There is just something about potatoes pulled right from the ground. They really don’t taste like store-bought ones at all. Last year, I mixed store-bought red potatoes with the homegrown (because I didn’t have enough from the garden) and Tony wanted to know “what the heck” was wrong with the ‘other’ potatoes. I told him they were from the store. He then chose to only eat the potatoes from the garden and he’s not a picky eater at all.

Why do I grow my own potatoes? One word: PESTICIDES. I’ve seen one too many Dr. Oz shows on why organic potatoes are the way to go. Growing my own, I KNOW they are organic instead of just some unregulated label they stick on the bag.

But with the cutting garden going in, there is really no room for potatoes in the raised beds. So, just like I did with my strawberries, I’m getting creative here too.

We’ve all seen on Pinterest how you can grow potatoes in a tower, a wire cylinder lined with straw, or even in a laundry basket, right? Seriously though, did you ever try searching “growing potatoes” on Pinterest? Potatoes are easy to grow so I can see why you can grow them just about anywhere.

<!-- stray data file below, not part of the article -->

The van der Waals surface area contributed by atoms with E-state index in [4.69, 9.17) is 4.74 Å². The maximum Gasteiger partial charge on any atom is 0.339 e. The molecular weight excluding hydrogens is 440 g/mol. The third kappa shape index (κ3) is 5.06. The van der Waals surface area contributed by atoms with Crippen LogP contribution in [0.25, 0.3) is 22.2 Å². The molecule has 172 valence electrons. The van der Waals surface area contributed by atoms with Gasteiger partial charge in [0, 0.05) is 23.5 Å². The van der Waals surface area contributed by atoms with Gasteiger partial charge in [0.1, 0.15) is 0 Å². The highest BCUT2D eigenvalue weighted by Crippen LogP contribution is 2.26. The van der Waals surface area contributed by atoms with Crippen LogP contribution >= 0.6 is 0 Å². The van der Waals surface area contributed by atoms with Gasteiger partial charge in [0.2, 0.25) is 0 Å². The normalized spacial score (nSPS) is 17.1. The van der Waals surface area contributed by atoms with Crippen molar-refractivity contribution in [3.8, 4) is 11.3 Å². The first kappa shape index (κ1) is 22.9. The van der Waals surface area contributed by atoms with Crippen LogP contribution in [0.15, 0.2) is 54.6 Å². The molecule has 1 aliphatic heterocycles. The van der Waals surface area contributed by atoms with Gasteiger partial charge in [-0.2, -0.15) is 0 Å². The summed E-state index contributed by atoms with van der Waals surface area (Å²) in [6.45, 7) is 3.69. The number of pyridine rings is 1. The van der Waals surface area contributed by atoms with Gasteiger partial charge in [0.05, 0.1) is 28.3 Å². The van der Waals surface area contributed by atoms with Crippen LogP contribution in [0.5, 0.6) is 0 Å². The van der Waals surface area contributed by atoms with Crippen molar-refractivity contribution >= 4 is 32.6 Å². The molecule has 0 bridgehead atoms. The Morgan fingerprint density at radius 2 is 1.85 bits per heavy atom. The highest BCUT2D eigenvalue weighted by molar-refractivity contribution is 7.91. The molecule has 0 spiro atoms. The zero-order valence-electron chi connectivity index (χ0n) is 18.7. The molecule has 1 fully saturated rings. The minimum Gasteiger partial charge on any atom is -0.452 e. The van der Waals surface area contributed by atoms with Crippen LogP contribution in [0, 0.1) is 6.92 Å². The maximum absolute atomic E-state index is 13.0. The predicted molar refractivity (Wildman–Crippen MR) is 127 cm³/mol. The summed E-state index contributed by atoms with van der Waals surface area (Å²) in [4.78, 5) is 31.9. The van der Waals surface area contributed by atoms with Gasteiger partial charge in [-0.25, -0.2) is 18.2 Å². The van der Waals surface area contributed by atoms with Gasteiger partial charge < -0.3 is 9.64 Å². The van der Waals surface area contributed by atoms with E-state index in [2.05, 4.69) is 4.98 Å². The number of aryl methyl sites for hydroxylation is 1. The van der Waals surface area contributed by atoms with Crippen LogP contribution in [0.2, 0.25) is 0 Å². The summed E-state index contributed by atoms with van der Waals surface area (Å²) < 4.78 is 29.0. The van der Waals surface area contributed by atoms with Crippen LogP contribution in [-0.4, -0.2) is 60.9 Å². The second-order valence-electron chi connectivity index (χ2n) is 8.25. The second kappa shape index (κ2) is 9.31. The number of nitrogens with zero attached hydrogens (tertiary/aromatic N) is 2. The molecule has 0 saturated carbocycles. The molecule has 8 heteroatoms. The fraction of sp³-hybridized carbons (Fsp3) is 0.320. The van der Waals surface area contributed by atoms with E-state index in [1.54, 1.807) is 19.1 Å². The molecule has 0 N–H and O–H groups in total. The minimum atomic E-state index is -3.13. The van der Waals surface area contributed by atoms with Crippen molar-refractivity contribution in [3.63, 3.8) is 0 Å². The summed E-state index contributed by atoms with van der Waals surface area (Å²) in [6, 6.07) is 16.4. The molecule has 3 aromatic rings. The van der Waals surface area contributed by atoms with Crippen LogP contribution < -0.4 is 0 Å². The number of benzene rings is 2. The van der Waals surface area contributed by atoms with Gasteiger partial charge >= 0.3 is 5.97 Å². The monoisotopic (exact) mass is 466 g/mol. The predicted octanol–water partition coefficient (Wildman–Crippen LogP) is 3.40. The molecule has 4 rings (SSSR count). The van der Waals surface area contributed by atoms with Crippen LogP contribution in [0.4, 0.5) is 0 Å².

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The problem I have with plastic containers is the chemicals. What is the point of growing them with organic pest control, in organic soil if you’re going to grow them in plastic bins that will bake in the sun? Wouldn’t that lace the soil and then the veggies with chemicals? Not that I’m crazy about this, but it IS one way I can control what I allow into my food.

So, because potatoes will grow just about anywhere I’m going to try to get a bit creative here just like I did with my strawberries. I got bushel baskets from my MIL (for free). She had gotten them from an auction years ago and never used them. She probably has about 20-30 baskets hiding out in her shed.